Whenever I start a new web project, I want to conceptualize, and fast. Ideas seem to flow at a rapid pace in short intervals, making it hard to capture everything. I’m a huge proponent of rapid prototyping. I want to take as many of those ideas as I can, build a quick prototype, take a step back and then carefully analyze everything.
The best ideas are born in those critical few moments that you rapid prototype. And over time, those ideas can be melded into something that is truly incredible.
A tool that I use as part of my rapid prototyping process is what I call "bubble frames." It sounds kind of stupid, I know. And it might not be all that unique. It’s really a mesh of things I’ve seen and read. But I thought I’d share it anyway to those who need some inspiration for their own rapid prototyping exercises.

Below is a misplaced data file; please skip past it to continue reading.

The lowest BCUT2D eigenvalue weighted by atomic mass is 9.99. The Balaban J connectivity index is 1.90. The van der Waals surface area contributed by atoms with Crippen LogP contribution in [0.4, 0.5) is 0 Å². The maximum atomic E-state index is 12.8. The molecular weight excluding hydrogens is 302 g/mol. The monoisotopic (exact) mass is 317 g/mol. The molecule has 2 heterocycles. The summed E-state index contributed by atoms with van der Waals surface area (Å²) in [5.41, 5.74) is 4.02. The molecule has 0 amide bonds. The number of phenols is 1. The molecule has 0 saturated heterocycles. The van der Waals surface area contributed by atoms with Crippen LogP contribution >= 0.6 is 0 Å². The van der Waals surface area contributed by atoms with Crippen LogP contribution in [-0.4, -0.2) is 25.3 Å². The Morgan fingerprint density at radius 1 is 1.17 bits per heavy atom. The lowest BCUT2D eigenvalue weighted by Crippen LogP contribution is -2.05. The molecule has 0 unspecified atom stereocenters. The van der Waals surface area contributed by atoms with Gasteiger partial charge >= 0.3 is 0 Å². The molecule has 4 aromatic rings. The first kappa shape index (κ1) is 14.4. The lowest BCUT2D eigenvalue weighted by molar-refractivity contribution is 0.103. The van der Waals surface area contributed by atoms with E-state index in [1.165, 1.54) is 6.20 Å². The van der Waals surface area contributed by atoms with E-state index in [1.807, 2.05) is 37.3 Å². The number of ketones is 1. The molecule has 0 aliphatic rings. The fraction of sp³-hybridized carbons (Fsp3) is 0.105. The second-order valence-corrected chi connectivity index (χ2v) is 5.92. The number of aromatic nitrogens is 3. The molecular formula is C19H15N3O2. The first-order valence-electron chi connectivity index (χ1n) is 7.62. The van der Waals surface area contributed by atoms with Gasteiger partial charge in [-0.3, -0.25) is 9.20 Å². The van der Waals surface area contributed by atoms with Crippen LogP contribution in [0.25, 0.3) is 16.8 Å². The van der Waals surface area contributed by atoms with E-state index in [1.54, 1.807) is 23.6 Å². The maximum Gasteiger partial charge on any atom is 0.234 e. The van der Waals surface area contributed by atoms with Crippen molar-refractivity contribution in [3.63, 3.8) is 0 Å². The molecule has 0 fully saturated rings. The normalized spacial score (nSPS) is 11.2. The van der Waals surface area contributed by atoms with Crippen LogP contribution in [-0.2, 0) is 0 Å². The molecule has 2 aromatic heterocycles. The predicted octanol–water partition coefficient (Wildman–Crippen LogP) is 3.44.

The bubble frame is a watered down version of a wireframe. Instead of constructing exact boxes and labels as a skeleton for the web site, I use quickly drawn circles to represent what types of information will go where. I vary the size of these circles to represent the importance of the information they will contain.
Let me show you a quick example. Click the thumbnail below to enlarge it in a new window.
Very simple. Maybe even a little crude. But the purpose is not to communicate elegance. This is a quick and dirty wireframe that I’ll draw up in mere minutes in order to quickly process multiple thoughts in a short amount of time. While this example is pretty straightforward, you can take this concept and expand it to include much more.